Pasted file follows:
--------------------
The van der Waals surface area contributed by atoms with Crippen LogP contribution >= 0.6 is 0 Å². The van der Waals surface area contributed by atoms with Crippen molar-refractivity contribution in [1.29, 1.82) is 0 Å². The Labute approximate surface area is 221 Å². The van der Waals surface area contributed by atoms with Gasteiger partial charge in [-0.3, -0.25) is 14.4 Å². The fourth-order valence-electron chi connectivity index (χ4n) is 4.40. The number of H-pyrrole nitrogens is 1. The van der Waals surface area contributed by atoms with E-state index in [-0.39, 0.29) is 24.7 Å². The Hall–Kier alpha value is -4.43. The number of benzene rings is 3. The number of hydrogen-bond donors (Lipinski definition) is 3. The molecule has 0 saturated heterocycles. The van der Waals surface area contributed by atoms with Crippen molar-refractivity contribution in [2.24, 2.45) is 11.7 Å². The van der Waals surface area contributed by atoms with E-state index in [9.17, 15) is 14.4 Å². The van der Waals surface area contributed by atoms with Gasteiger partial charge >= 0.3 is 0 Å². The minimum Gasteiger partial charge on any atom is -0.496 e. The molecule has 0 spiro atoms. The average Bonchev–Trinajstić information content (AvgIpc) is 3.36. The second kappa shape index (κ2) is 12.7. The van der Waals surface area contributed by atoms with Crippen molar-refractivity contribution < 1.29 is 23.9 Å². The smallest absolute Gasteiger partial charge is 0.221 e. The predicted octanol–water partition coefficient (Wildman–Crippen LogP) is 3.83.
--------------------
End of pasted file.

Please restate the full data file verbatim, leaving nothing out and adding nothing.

The van der Waals surface area contributed by atoms with Crippen LogP contribution >= 0.6 is 0 Å². The van der Waals surface area contributed by atoms with Crippen molar-refractivity contribution in [1.29, 1.82) is 0 Å². The Labute approximate surface area is 221 Å². The van der Waals surface area contributed by atoms with Gasteiger partial charge in [-0.3, -0.25) is 14.4 Å². The fourth-order valence-electron chi connectivity index (χ4n) is 4.40. The number of H-pyrrole nitrogens is 1. The van der Waals surface area contributed by atoms with E-state index in [-0.39, 0.29) is 24.7 Å². The Hall–Kier alpha value is -4.43. The number of benzene rings is 3. The number of hydrogen-bond donors (Lipinski definition) is 3. The molecule has 0 saturated heterocycles. The van der Waals surface area contributed by atoms with Crippen molar-refractivity contribution in [2.24, 2.45) is 11.7 Å². The van der Waals surface area contributed by atoms with E-state index in [9.17, 15) is 14.4 Å². The van der Waals surface area contributed by atoms with Gasteiger partial charge >= 0.3 is 0 Å². The minimum Gasteiger partial charge on any atom is -0.496 e. The molecule has 0 spiro atoms. The average Bonchev–Trinajstić information content (AvgIpc) is 3.36. The second kappa shape index (κ2) is 12.7. The van der Waals surface area contributed by atoms with Crippen molar-refractivity contribution < 1.29 is 23.9 Å². The smallest absolute Gasteiger partial charge is 0.221 e. The predicted octanol–water partition coefficient (Wildman–Crippen LogP) is 3.83.